I have a confession to make. I still haven’t cashed the $200 Chicken Soup for the Soul check I received for my Semper Fi Sister story that was published in their June 4th release of Running for Good. My coach Lauren Sapala says INFJs need to suffer to feel like they earn success. If it’s true, that’s messed up.
I’ve been holding on to the check for two months. Don’t get me wrong, I was excited to finally be published and paid for my writing, and I was especially grateful to receive the check. But there’s been something holding me back from cashing it that I can’t quite put my finger on. Every time I think about depositing it, every instinct I have pushes back like repelling magnets.
This morning I journaled about it, thinking of one reason after another. Finally I wrote, Megan what should I do with the check? And my fingers typed…You earned it, you did the hard work. Treat yourself and enjoy the fruits of your labor Marine.
Whether I was channeling Megan or just my inner wise self, tonight I signed and deposited the check and celebrated a milestone: being a paid author.
“Never limit where running can take you.”
Listening to Bart Yasso describe his running adventures during the Runner’s Brunch the day before the 2015 Marine Corps Marathon, I felt moved, inspired, and grateful to have made it that far. He described his most memorable Marine Corps Marathon when in 2001, a little more than a month after 9/11, runners solemnly ran past the gaping hole in the Pentagon . “All you could hear were the runners’ footfalls,” Bart reflected.
I’ve never forgotten that story nor his advice about never limiting where running can take you, which brings me to today. The story of that 2015 marathon journey is published in a book called “Chicken Soup for the Soul: Running For Good”.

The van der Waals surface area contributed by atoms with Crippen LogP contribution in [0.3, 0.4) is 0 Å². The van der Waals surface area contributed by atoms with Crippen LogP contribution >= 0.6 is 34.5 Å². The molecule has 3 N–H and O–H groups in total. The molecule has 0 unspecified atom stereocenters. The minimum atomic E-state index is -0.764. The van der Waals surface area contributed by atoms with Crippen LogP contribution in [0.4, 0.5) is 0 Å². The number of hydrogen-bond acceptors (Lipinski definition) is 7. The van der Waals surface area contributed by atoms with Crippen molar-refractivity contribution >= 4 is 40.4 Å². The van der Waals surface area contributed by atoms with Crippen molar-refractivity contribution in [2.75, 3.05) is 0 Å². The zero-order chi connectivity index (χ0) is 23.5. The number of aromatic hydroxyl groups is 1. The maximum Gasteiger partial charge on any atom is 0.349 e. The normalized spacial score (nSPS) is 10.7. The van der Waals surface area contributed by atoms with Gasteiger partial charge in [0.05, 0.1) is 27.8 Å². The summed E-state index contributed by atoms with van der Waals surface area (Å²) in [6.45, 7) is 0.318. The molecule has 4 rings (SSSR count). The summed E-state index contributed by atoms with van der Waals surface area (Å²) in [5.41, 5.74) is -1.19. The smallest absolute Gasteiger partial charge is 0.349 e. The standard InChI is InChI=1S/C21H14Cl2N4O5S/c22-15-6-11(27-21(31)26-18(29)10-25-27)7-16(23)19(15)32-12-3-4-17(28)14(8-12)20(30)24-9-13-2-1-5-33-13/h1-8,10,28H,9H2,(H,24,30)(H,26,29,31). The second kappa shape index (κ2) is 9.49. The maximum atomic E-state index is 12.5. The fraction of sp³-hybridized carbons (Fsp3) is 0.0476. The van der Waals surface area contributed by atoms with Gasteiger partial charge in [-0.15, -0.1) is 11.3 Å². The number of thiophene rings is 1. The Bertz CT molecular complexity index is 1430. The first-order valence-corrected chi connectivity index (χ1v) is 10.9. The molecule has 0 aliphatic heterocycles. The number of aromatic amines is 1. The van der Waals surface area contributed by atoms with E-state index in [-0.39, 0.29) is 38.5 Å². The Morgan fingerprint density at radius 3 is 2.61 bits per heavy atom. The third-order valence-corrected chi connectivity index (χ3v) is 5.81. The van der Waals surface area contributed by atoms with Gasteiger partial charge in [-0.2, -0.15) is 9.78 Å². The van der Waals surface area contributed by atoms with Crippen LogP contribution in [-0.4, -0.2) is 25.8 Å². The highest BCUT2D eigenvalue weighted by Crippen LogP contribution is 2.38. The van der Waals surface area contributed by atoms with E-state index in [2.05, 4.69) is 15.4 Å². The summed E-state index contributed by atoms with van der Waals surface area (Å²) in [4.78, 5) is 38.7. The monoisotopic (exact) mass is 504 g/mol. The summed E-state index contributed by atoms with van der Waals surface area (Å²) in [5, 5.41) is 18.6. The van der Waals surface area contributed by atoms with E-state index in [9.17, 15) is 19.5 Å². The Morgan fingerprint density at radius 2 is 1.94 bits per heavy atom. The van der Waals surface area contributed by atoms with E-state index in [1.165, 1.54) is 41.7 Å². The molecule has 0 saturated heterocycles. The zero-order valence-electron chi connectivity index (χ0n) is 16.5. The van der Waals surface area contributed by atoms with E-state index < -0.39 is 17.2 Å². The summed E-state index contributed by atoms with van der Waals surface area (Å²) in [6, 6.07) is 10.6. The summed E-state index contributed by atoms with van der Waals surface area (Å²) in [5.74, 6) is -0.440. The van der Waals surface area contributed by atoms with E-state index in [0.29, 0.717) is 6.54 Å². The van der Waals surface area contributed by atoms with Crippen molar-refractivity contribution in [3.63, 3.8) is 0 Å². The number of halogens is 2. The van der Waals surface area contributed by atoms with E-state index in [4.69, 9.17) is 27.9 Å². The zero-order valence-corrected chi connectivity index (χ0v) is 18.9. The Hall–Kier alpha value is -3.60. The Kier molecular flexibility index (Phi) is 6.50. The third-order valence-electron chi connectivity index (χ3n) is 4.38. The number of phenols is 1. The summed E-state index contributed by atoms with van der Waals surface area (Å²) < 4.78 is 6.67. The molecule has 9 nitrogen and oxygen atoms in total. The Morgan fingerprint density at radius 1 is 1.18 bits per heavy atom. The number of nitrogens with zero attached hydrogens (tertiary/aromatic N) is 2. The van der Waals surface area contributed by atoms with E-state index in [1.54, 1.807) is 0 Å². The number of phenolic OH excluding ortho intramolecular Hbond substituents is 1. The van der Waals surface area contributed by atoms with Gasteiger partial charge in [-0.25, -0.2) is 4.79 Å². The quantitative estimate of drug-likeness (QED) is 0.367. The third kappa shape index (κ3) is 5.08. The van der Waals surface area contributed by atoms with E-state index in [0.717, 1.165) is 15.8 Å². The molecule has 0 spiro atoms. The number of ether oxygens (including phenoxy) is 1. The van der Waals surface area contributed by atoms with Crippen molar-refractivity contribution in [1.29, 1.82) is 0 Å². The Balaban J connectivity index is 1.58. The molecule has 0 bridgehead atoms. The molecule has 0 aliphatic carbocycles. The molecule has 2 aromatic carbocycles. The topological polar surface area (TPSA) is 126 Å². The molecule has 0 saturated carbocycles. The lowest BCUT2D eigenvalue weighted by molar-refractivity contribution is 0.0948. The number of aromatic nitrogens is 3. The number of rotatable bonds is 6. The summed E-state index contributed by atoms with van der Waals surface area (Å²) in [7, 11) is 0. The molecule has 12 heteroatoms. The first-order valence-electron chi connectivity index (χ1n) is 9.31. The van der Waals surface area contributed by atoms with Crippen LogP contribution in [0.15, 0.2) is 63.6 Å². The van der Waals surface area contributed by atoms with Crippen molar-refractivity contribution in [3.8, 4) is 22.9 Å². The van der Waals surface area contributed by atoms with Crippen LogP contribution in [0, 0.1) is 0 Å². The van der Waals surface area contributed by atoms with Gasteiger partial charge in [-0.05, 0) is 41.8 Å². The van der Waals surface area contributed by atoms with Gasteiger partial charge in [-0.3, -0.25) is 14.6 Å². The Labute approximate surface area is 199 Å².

I started writing a memoir last November and hadn’t considered submitting any other writing for publication until I read a Facebook post about Chicken Soup for the Soul accepting submissions. I knew both the stories of my half and full marathons fit the theme of “running for good”: I ran the 2012 Detroit Free Press Half Marathon with Team in Training for the Leukemia and Lymphoma Society and I ran the 2015 Marine Corps Marathon for the Semper Fi Fund. I submitted both stories in February and in March was notified that among the thousands of stories submitted, “Semper Fi, Sister” had been chosen for their new book.
My Marine Corps Marathon journey was deeply personal to me. I had started running again after my divorce in 2011 and after recovering from knee injury that set my training back, I finished the half marathon in 2012. I thought my running days were over until I met my Arctic Annie, who inspired me to reignite that marathon dream.
While my marathon day was a magical mix of serendipity, running is never just about the big events. It’s about enjoying and making the most of life along the training trail. It’s about the journey of life’s changes, and my life has been transformed since that day in 2011 when I took my first Team in Training run after decades of not running. I met my partner, I started an internship that that I’ve now completed in a career that I love…and now, I’m a published author.
I am so very grateful to all the coaches, friends, and family who have supported me in achieving both my dream to run the marathon and of being published.
To Arctic Annie, who was with me every step and mile of the way during this journey of life, I Love You and I could not have done any of this without you by my side.